#1 The relief is quite worn down by erosion and thus many of the symbols are not so sharp and it is difficult to tell in many cases.

#2 Since we are not initiates into whatever group created this (Teutons?), figuring out what the symbols mean to them specifically can be a great challenge. As a result the best we can do is find what the symbols meant to other people/cultures that we do know about and draw our conclusions from there.

I know it's not the best thing but it's probably the most we can achieve as uninitiated bystanders simply using google and wiki as sources.
edit on 2-6-2012 by muzzleflash because: (no reason given)



posted on Jun, 2 2012 @ 03:54 PM
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reply to post by muzzleflash
 


are you sure it's a flail? i remember reading something about masons and barley or corn and harvests??



posted on Jun, 2 2012 @ 03:55 PM
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reply to post by H1ght3chHippie
 


Your avatar is of the 8 pointed star too actually.

Just a funny coincidence.



posted on Jun, 2 2012 @ 04:07 PM
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There is a name on the inscription panel but I have a very hard time making anything out.

Here are a couple lodges from the towns nearby.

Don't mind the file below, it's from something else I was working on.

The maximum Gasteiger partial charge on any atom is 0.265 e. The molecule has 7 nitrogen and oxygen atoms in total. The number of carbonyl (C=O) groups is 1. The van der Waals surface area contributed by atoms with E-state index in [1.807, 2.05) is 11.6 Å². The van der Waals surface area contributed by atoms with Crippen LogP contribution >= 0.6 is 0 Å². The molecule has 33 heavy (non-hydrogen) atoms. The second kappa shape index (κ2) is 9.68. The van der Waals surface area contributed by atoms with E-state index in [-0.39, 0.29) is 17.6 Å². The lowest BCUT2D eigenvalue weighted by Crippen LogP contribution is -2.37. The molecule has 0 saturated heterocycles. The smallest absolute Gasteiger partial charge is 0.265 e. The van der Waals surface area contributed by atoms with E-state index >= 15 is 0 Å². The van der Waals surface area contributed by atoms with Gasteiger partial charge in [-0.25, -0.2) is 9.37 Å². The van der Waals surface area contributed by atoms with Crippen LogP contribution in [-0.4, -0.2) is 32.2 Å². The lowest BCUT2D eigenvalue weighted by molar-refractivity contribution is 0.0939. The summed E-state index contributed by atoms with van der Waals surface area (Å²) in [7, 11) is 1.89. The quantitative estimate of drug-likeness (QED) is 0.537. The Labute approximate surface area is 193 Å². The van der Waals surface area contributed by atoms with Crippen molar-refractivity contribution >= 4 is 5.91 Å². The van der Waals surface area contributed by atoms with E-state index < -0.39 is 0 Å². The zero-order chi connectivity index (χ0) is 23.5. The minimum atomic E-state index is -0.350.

Grand Lodge of Freemasons of Germany ( Since 1770 )

Aquarius Lodge

Noble Outlook

This appears to be the oldest lodge in Freiburg.



posted on Jun, 2 2012 @ 04:09 PM
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Originally posted by Scaledown
reply to post by muzzleflash
 


are you sure it's a flail? i remember reading something about masons and barley or corn and harvests??


Here is a picture of a sheath of barley in symbolism.

So right I don't actually know for absolute sure since I didn't make the relief and I am not an owner of it nor do I have access to it's history.

But compare and contrast with things that we do know.
Which of the two seems more likely?

I'm still looking for something I saw a long time ago that should be able to help shed more insight into this particular symbol and it's relation to ancient Egypt. I'll keep digging.